Adolescent Responses to Televised Beer Advertisements:
Children of Alcoholics and Others

Publications

Acknowledgements * Summary * Introduction * Background * Survey Methodology * Findings * Discussion * Conclusion * Recommendations * Footnotes

 

Survey Methodology

 

To measure adolescents' perceptions of drinking and television beer advertising, we designed a short questionnaire and assembled a video of five television beer commercials.  The survey was administered to 452 adolescents, including 212 sixth graders (11-12 years old) and 240 ninth graders (13 years and older) from 16 locations representing diverse income levels and racial backgrounds.  Of the total sample, 46% were male and 54% female.

 

Survey sites included: 11 schools in Westchester County, NY; public schools in Somerville, MA and Syracuse, NY; an alcohol education program in Campbell, CA; a parochial school in the Bronx, NY; and a program for children of alcoholics in Long Beach, NY.

 

The survey, which consisted of three sections, first asked respondents to indicate their agreement with a series of statements about the appropriateness and the effects of alcohol consumption.  Adolescents responded to such statements as "Getting drunk can be fun," "Alcohol makes drinkers feel relaxed," "My friends think that getting drunk is fun," and People under 21 should be allowed to drink beer."  They were then asked to describe drinkers they know by circling words from among a list of favorable and unfavorable characteristics, such as "loud," "angry," "happy," "popular," and "fun."  These questions sought to indicate adolescents' general attitudes towards alcohol and drinkers in real life.

 

In the second section, respondents viewed a television beer commercial, and were asked to complete a series of questions pertaining to that advertisement.  Those questions asked how viewers perceived the characters in the ads (their age, personal characteristics, realism, status as role models), how much they thought the characters had been drinking, and what emotions the commercials triggered.

 

With some variation in the questions asked, this procedure was repeated for each of the five commercials.  The ads were selected for their variety in content and style, and were all approximately two years old so that viewers could examine messages that were not overly familiar.

  • Commercial #1: Budweiser Rookie Construction Worker - This 60-second ad features a young apprentice being selected for a construction job assignment, putting in a hard day's work with more experienced workers, and then going to a bar for a drink afterwards.  One of the older workers signals acceptance of the rookie by inviting him for a beer.

  • Commercial #2: Miller Genuine Draft Fantasy Island - This ad depicts a crowded beach on a hot day.  A man singles out an attractive female sunbather and creates a deserted island for the two of them by pouring water from his boot in a circle around her.  He pulls out a beer and the two of them embrace, alone on the island.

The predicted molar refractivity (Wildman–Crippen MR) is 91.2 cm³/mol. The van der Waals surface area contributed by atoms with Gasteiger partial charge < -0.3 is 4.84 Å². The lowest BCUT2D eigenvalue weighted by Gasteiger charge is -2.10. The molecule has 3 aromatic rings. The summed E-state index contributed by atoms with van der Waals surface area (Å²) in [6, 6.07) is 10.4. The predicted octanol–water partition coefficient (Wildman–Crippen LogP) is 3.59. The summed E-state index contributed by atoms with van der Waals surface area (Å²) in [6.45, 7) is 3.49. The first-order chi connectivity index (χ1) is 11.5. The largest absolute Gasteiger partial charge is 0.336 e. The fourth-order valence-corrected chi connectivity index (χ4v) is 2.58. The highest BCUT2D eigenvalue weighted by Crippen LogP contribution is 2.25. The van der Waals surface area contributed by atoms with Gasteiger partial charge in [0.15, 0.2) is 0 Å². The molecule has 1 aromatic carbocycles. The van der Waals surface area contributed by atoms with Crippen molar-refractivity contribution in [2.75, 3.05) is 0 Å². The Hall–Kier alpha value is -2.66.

• Commercial #3: Bud Light Beach Play - This ad features beach scenes, with attractive young men and women enjoying Bud Light beer as they ride bikes, swim, and talk with friends.

  • Commercial #4: St. Ides Rapper - In this malt-liquor commercial, popular rapper Ice Cube stands on an inner-city street holding a 40-ounce bottle of St. Ides.  Using MTV- style videography, additional urban youth appear in the background as Ice Cube raps about drinking St. Ides.

  • Commercial #5: Miller Lite TV Drinking Party - The fantasy-based ad depicts a couple unable to watch television because every channel shows Miller Lite.  The television repairman tells them they need to drain the beer from the set, and suggests they invite friends over.  The result is a party with the television set functioning as a beer keg.

In section three, participants completed a series of demographic questions that inquired about problem drinking by family members and their own anticipated use of alcohol.

 

Teens were classified as children of alcoholics if they reported that their parents and/or other adult family members drink a lot, and:

  • they wish they wouldn't drink so much, and/or

  • they think this person has a drinking problem.

Using this commonly accepted definition, 139 of the 452 respondents were classified as children of alcoholics.  For the purposes of additional analyses, the sample population was also classified by age: 212 respondents were classified as young (11-12 years old) and 240 were considered older (13 years and older).

 

In a final open-ended section, respondents were given the opportunity to express any additional thoughts about alcohol and beer advertisements.  Many of these responses provided further insights into youth perceptions of beer advertising.

 

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Center for Science in the Public Interest

1220 L St., NW, #300

Washington, DC 20005

(202) 332-9110 ext. 385

Children of Alcoholics Foundation, Inc.

164 West 74th Street

New York, NY 10023

(212) 595-2553 ext. 7760

 

July 1996

 

 

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Center for Science in the Public Interest

Alcohol Policies Project

1220 L St. NW, Suite 300

Washington, DC  20005

Phone: 202-332-9110 * Fax: 202-265-4954 * Web: www.cspinet.org/booze